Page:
A small city in Minnesota approved a contract just hours before it was to have been left with no law enforcement after its entire police department resigned.
The Goodhue City Council unanimously agreed Wednesday to a temporary contract with the Goodhue County Sheriff's Office to run from Thursday through the end of the year.
The entire police department in Goodhue, in southeast Minnesota between Minneapolis and Rochester, resigned this month, and Wednesday was its members' final day.
Narrowly avoiding having no policing, the City Council's contract with the sheriff's office runs through Dec. 31.
Mayor Ellen Anderson Buck commended Sheriff Marty Kelly for his work to ease the transition between departments.
"I think the community is very excited for your presence here, and they've already noticed your presence, so thank you," Anderson Buck said at Wednesday's council meeting.
The contract costs the city $43,548 for more than four months of services. It includes at least six hours of patrolling per day, according to the Star Tribune newspaper of Minneapolis.
Kelly confirmed Thursday that the sheriff's office has begun working with the city, although it is four staff members short. The county is likely to contract with the council again for next year as the city tries to restore its police department.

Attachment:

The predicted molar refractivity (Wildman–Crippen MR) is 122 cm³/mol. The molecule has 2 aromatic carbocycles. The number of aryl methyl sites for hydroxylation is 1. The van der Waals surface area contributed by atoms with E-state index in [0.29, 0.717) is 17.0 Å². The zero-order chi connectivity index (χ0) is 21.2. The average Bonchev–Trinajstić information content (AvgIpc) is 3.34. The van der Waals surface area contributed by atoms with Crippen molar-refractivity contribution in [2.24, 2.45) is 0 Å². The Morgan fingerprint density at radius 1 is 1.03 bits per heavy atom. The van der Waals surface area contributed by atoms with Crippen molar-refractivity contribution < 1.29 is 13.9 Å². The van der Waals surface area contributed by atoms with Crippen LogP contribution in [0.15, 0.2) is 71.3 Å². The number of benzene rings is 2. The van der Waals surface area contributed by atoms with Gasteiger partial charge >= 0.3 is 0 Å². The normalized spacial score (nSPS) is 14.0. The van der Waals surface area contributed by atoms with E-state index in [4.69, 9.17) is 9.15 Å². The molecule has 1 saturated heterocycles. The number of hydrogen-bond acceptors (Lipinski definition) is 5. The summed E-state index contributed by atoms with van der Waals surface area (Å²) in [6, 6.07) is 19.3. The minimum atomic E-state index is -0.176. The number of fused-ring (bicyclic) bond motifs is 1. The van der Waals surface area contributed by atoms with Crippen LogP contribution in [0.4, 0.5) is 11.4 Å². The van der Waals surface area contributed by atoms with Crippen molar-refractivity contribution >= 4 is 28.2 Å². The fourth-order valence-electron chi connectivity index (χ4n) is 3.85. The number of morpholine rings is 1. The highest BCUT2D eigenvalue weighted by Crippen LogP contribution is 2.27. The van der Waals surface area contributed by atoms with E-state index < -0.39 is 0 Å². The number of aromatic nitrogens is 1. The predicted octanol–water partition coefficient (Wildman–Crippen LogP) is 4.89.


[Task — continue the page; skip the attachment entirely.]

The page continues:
"Staffing shortages and pay are the driving force in many small departments' disbanding across the country and we are not immune in our county," Kelly said. "Many sheriff’s offices and police departments at this point are just trading officers and deputies, and we are not gaining any ground."
Kelly said that current law enforcement students cannot make up for expected retirements and that it might take years for to resolve the shortage.
The mayor's office did not immediately respond to a request for comment Thursday.
Former Police Chief Josh Smith submitted his resignation Aug. 9, and a full-time officer and five part-time employees resigned just two days later, The Associated Press reported.
Smith discussed difficulties in hiring officers at a council meeting last month, blaming low pay as a reason he saw no applicants for open positions. He said he was trying to hire officers at $22 an hour while other small departments were offering at least $8 more.
“There’s zero incentive to come out here to a small town — low pay, being on call, affecting your free time and everything else,” Smith said at the time.
Anderson Buck told NBC affiliate KARE of Minneapolis last week that she was blindsided by the resignations after the council had been working on the city budget to increase officer salaries.
The council increased officer salaries by 5% and gave the chief a $13,000 raise at the beginning of the year, she said.
“We knew we were on the low side, and so we were trying very, very hard to bring those numbers up,” she said.